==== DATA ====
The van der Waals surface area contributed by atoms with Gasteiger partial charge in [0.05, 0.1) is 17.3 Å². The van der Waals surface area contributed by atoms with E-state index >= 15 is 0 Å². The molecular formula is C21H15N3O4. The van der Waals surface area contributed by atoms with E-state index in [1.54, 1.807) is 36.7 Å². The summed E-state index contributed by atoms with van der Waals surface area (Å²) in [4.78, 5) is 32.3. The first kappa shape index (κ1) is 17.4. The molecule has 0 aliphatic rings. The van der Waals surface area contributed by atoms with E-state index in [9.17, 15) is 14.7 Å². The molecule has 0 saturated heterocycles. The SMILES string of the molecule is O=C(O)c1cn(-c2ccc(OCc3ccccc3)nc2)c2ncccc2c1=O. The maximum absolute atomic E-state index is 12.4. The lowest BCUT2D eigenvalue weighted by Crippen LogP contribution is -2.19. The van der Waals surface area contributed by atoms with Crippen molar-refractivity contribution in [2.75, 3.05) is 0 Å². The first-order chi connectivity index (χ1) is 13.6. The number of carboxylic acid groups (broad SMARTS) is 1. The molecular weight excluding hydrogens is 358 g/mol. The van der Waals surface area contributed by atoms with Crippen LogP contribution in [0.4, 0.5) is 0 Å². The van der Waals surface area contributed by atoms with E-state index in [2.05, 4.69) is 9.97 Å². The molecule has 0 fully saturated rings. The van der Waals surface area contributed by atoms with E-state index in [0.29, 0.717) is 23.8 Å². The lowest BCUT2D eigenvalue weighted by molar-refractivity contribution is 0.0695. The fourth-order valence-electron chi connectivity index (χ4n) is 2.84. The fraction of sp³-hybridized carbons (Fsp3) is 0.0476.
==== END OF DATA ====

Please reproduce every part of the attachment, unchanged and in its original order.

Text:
The van der Waals surface area contributed by atoms with Gasteiger partial charge in [0.05, 0.1) is 17.3 Å². The van der Waals surface area contributed by atoms with E-state index >= 15 is 0 Å². The molecular formula is C21H15N3O4. The van der Waals surface area contributed by atoms with E-state index in [1.54, 1.807) is 36.7 Å². The summed E-state index contributed by atoms with van der Waals surface area (Å²) in [4.78, 5) is 32.3. The first kappa shape index (κ1) is 17.4. The molecule has 0 aliphatic rings. The van der Waals surface area contributed by atoms with E-state index in [9.17, 15) is 14.7 Å². The molecule has 0 saturated heterocycles. The SMILES string of the molecule is O=C(O)c1cn(-c2ccc(OCc3ccccc3)nc2)c2ncccc2c1=O. The maximum absolute atomic E-state index is 12.4. The lowest BCUT2D eigenvalue weighted by Crippen LogP contribution is -2.19. The van der Waals surface area contributed by atoms with Crippen molar-refractivity contribution in [2.75, 3.05) is 0 Å². The first-order chi connectivity index (χ1) is 13.6. The number of carboxylic acid groups (broad SMARTS) is 1. The molecular weight excluding hydrogens is 358 g/mol. The van der Waals surface area contributed by atoms with Crippen LogP contribution in [0.4, 0.5) is 0 Å². The van der Waals surface area contributed by atoms with E-state index in [2.05, 4.69) is 9.97 Å². The molecule has 0 fully saturated rings. The van der Waals surface area contributed by atoms with E-state index in [0.29, 0.717) is 23.8 Å². The lowest BCUT2D eigenvalue weighted by molar-refractivity contribution is 0.0695. The fourth-order valence-electron chi connectivity index (χ4n) is 2.84. The fraction of sp³-hybridized carbons (Fsp3) is 0.0476.